Sometime during the last year, I decided to celebrate my 70th birthday with a trans-Sierra hike. I am not sure how, or why, I came up with this scheme, but I did. Now we are back and I am whooped, but I am still glad I came up with the idea. It did turn out to be more logistically difficult and a harder hike, for me, than I originally expected.
Part of the difficulty was that the leaving and arriving trailheads are six to seven hours apart and part of it was that, after going over the pass, the runout on the westside – for me – was still a three day walk. I am still pretty stiff and sore. But, and it is a huge BUT, the trip was very worth it.
When we Googled the fastest way from ,the west trailhead to the east trailhead, Google took us through Yosemite Valley. That just didn't seem right. Through Yosemite Valley on a Saturday, on a free weekend – that just couldn't be the fastest way. When we finally got past the denial stage to the grief stage, we knew we were in trouble. But, when we got to the tunnel view at sunset, we pretty much felt we had lucked out.
This was the place, after all, immortalized by Ansel Adams.
When we got there, the other lucky tourists were all, in the perfect light, taking pictures.
When, Ansel took his picture, he must have waited hours for the right light. Standing there with a huge 8×10 camera on a sturdy tripod, a light-proof cloth over his head. We just blew through. Drove up, walked to the edge, stuck the camera in roughly the right direction, and then got back into the car and drove away. It seems both slightly cheap in the ease and liberating at the same time. The digital age is a whole new photographic ballgame. So to speak.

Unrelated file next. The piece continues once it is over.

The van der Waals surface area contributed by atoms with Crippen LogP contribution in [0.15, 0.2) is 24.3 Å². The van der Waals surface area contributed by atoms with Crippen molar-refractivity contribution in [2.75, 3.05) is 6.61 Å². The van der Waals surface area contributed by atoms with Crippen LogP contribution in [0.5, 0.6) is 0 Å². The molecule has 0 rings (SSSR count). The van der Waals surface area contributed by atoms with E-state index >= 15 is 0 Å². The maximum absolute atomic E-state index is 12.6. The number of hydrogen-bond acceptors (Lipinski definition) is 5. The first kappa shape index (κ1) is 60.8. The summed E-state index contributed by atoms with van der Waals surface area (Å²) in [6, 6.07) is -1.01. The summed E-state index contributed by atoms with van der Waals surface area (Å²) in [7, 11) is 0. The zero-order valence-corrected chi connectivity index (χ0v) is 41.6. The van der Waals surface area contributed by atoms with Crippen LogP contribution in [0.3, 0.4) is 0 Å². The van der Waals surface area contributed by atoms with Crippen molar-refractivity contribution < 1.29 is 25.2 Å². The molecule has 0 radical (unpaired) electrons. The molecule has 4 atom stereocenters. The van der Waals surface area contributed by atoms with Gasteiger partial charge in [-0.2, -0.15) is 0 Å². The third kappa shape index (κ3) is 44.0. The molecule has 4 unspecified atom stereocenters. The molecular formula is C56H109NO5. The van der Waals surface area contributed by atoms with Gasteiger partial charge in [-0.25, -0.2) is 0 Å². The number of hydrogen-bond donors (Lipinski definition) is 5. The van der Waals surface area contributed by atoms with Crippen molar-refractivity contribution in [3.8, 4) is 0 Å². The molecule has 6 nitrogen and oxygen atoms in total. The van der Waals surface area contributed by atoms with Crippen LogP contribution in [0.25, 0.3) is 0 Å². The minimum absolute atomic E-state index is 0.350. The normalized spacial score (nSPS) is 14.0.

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There were five of us on the trip and I started early, Monday, morning, walking the first part of the trial with a friend and, then, alone.
The trail is gorgeous, leaving Mosquito Flat and slowly working up towards the pass. As we walked, we spread out along the trial and then gathered for lunch just before the final push towards the pass.
To get an idea of the scale of the area, double click on the pic below. The small dots are members of our group.
I say final push, I think for everybody else it was a stroll and , for me, it was slow but not that hard. After the pass, we started down – duh! – and met up again at the very high, very barren, Summit Lake.
From there we dropped into the Mono Creek drainage. The canyon, or valley – certainly not a canyón – opened up below us. Continued here.